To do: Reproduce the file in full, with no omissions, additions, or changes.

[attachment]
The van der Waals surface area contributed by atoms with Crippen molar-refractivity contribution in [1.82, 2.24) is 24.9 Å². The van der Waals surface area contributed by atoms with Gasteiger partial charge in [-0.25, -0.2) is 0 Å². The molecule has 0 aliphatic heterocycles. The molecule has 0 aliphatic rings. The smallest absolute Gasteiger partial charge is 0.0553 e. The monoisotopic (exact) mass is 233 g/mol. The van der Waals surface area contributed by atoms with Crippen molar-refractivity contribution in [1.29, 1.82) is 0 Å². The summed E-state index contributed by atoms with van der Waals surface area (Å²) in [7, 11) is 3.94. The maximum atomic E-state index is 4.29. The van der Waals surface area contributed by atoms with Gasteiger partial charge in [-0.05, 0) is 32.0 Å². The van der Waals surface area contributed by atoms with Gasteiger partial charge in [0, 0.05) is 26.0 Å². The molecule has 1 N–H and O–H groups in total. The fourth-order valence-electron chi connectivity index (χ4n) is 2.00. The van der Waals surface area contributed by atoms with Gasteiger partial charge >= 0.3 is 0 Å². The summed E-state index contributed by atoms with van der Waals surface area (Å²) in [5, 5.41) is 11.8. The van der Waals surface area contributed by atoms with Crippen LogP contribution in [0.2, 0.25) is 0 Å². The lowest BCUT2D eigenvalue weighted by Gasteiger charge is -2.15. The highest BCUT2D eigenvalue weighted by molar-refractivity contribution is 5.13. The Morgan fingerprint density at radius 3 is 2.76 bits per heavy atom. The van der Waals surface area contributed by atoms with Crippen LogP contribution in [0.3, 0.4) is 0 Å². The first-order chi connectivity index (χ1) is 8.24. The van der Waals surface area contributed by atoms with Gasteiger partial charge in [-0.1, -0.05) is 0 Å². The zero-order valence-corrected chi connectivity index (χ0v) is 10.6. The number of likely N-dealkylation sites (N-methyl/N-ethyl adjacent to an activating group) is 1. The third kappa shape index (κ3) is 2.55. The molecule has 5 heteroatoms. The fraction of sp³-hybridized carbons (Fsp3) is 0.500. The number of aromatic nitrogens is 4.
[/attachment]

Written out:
The van der Waals surface area contributed by atoms with Crippen molar-refractivity contribution in [1.82, 2.24) is 24.9 Å². The van der Waals surface area contributed by atoms with Gasteiger partial charge in [-0.25, -0.2) is 0 Å². The molecule has 0 aliphatic heterocycles. The molecule has 0 aliphatic rings. The smallest absolute Gasteiger partial charge is 0.0553 e. The monoisotopic (exact) mass is 233 g/mol. The van der Waals surface area contributed by atoms with Crippen molar-refractivity contribution in [1.29, 1.82) is 0 Å². The summed E-state index contributed by atoms with van der Waals surface area (Å²) in [7, 11) is 3.94. The maximum atomic E-state index is 4.29. The van der Waals surface area contributed by atoms with Gasteiger partial charge in [-0.05, 0) is 32.0 Å². The van der Waals surface area contributed by atoms with Gasteiger partial charge in [0, 0.05) is 26.0 Å². The molecule has 1 N–H and O–H groups in total. The fourth-order valence-electron chi connectivity index (χ4n) is 2.00. The van der Waals surface area contributed by atoms with Gasteiger partial charge >= 0.3 is 0 Å². The summed E-state index contributed by atoms with van der Waals surface area (Å²) in [5, 5.41) is 11.8. The van der Waals surface area contributed by atoms with Crippen LogP contribution in [0.2, 0.25) is 0 Å². The lowest BCUT2D eigenvalue weighted by Gasteiger charge is -2.15. The highest BCUT2D eigenvalue weighted by molar-refractivity contribution is 5.13. The Morgan fingerprint density at radius 3 is 2.76 bits per heavy atom. The van der Waals surface area contributed by atoms with Crippen LogP contribution in [0.3, 0.4) is 0 Å². The first-order chi connectivity index (χ1) is 8.24. The van der Waals surface area contributed by atoms with Gasteiger partial charge in [-0.1, -0.05) is 0 Å². The zero-order valence-corrected chi connectivity index (χ0v) is 10.6. The number of likely N-dealkylation sites (N-methyl/N-ethyl adjacent to an activating group) is 1. The third kappa shape index (κ3) is 2.55. The molecule has 5 heteroatoms. The fraction of sp³-hybridized carbons (Fsp3) is 0.500. The number of aromatic nitrogens is 4.